When Klaus Mikaelson (Joseph Morgan) debuted on The CW’s highly underrated supernatural melodrama The Vampire Diaries during the tail end of the second season, producers and Morgan himself expected the mythical original vampire wouldn’t survive the third season. Then, during that year, his mythology expanded with a rich history. It turns out he’s the bastard son of an ancient family, also original vamps (and thus, virtually indestructible), and a brat with abandonment issues so intense that he uses special daggers to render his siblings comatose when they go against him.
Fast forward a season and the Mikaelsons, with their supernatural Dynasty-esque drama (which include their parents, fellow immortals who view them as abominations that must be put down), had essentially monopolized the show from characters who existed a full two seasons before their introduction. Much of the blame can be attributed to Morgan and his co-stars Daniel Gillies and Claire Holt, older brother Elijah and younger sister Rebekah, who immediately inhabited the roles with assured performances that made them fan favorites. The show couldn’t dare kill them off, and their dysfunctional dynamics provided too much material to write them out. The solution: a spin-off, of course.
Now they headline the simply titled The Originals and in a mere half season, have managed to step out of TVD‘s shadow into a supernatural series that is mature, darker, and yes, sexier. Complex talked with Joseph Morgan the same day The CW announced a no-brainer season two renewal, and according to him, they’re just getting started.
Read below as Morgan previews what’s to come and reflects on how the show came out buzzing right out of the gate, and why he and his “siblings” just had to have their own show in the first place.
Interview by Frazier Tharpe (@The_SummerMan)
You came into the universe as a guest star and a villain. Fast forward two years and you’re headlining your own show. At what point did you and Julie Plec realize that you couldn’t kill Klaus off?
Around about season three episode nine. We had just done episode eight which is called “Ordinary People” and is centered around the past of the Original family and it went back 1000 years to Viking times and it showed my brother and sister and my mother and father. In the episode after that set in present day, we find out that my father Michael is hunting us and I had a big stand-off scene with him in the doorway where I ended up killing him. I remember after that feeling like, I’m really having a lot of fun here.
Me and my team and my manager Richie always said one year and we’ll be good, because how long can you keep a villain around before he just becomes one of the good guys? I’d always made that a point of saying that I just wanted to do this for one year. Then after that [episode] I thought like, “I could do another year, they’re writing pretty good stuff for me, I’m having a lot of fun and I’m starting to like Atlanta.”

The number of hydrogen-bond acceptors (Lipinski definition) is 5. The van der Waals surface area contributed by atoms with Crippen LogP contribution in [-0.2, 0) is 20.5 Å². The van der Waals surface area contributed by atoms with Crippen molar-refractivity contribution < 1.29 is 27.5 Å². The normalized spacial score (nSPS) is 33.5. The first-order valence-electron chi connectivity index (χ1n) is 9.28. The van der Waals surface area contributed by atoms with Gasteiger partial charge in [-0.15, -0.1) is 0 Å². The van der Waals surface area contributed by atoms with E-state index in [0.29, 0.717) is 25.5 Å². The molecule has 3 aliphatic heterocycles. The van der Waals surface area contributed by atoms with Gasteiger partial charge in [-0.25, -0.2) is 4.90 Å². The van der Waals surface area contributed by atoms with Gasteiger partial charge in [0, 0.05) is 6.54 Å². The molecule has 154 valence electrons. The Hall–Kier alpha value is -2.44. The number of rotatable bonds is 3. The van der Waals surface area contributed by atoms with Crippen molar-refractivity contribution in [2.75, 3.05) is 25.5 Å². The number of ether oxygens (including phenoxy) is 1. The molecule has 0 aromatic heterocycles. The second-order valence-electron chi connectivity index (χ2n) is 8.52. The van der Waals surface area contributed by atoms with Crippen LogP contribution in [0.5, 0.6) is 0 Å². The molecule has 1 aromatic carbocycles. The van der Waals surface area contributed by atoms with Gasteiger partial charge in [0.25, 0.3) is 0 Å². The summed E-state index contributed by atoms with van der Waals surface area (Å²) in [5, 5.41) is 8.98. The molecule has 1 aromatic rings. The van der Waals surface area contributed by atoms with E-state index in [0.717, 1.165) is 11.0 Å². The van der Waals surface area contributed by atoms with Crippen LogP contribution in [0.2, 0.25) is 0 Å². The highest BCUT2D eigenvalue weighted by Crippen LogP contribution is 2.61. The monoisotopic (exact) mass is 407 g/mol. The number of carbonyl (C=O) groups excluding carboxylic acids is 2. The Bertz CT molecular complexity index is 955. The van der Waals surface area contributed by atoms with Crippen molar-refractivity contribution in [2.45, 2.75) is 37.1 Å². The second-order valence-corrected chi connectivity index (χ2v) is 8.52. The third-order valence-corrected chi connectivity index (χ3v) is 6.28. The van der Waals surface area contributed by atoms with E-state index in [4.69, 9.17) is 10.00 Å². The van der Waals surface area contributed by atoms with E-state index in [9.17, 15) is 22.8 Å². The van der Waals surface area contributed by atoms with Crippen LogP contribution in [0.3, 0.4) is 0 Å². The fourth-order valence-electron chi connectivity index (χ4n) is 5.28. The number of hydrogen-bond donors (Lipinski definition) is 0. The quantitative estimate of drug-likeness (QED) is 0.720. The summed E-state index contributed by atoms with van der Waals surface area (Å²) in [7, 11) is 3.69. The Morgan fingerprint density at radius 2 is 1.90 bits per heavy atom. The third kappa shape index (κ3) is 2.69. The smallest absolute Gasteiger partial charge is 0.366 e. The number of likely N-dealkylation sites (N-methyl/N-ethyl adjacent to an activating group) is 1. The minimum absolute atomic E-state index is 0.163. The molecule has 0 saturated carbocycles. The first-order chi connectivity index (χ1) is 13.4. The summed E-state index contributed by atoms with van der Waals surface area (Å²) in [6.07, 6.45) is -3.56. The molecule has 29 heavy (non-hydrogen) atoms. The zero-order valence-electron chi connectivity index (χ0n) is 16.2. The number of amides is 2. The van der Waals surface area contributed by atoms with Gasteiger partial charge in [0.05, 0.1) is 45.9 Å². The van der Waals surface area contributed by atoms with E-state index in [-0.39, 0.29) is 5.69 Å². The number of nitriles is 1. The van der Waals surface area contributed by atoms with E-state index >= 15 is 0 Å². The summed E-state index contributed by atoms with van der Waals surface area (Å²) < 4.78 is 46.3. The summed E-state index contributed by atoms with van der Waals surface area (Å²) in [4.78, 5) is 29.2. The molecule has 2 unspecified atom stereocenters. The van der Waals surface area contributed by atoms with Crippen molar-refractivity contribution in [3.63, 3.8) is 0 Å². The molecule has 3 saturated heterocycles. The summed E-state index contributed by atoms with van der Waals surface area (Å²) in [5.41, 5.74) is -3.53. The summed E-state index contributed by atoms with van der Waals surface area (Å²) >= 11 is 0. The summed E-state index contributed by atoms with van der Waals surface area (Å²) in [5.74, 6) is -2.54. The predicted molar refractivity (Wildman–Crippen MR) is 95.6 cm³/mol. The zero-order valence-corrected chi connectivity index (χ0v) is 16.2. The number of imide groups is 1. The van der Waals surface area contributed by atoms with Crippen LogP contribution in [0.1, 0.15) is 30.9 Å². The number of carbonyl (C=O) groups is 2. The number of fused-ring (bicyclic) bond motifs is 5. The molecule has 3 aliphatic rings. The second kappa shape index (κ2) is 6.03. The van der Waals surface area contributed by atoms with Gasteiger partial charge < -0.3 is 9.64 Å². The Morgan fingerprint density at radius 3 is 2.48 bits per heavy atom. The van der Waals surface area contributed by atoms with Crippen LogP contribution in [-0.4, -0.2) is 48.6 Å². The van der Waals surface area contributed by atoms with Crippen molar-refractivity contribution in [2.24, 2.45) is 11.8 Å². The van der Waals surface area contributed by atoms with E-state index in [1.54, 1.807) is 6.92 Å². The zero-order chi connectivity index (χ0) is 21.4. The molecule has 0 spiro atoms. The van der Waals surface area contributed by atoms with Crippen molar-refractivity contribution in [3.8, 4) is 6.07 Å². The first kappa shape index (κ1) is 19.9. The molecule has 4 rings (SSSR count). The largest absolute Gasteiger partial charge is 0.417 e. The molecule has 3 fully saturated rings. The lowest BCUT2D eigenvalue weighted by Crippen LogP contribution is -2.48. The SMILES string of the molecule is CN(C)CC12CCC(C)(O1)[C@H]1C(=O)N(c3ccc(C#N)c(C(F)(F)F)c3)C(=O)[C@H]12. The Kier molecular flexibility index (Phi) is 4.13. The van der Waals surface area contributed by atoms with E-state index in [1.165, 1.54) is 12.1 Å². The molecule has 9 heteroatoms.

I went to see Julie Plec [TVD executive producer and Originals creator] and was honest with her like, “I just want you to know I think there’s a misconception that I want to be killed off at the end of this season and I’m actually having a lot of fun and want to stay on another year if you’ll have me.” She was a bit taken aback by it. I think she thought I wanted to leave after that year. So a little while later she wrote me an email saying, “You’re 100% going to live until next season, we cleared it with the network and the studio had always assumed that was the case anyway.” So it was great, I got to do another season then around about the end of season 3 was when little whispers of the spin-off started to materialize. It was a long time before [The Originals] became a real thing.
Was the decision to spin-off more based on fan reaction, or you, Julie, and the writers deciding there was so much more to do with the character?
I mean, ultimately it had to be from fan reaction. Because if there wasn’t any reaction to these characters, no matter how much we love them, I would’ve died in Mystic Falls, as would my brother and sister. So there had to be something there for people to latch on to and relate to. The fans were incredibly supportive of me from the start, even though I was the villain. Partly, I was pretty vocal about my own kind of passion and interest in genre stuff, particularly vampire and werewolf folklore. I’ve read a tremendous amount of fiction and seen a lot of films, so I already was a fan myself, and I tried to make that clear.
There were a lot of fan-made trailers for The Originals. The fans sort of decided it could be a show before anyone else did. It was really fun watching that. Once me and Claire decided we wanted to do something about it, we thought we could present the idea to Julie. But before we ever got the chance, they came to us with a spin-off offer.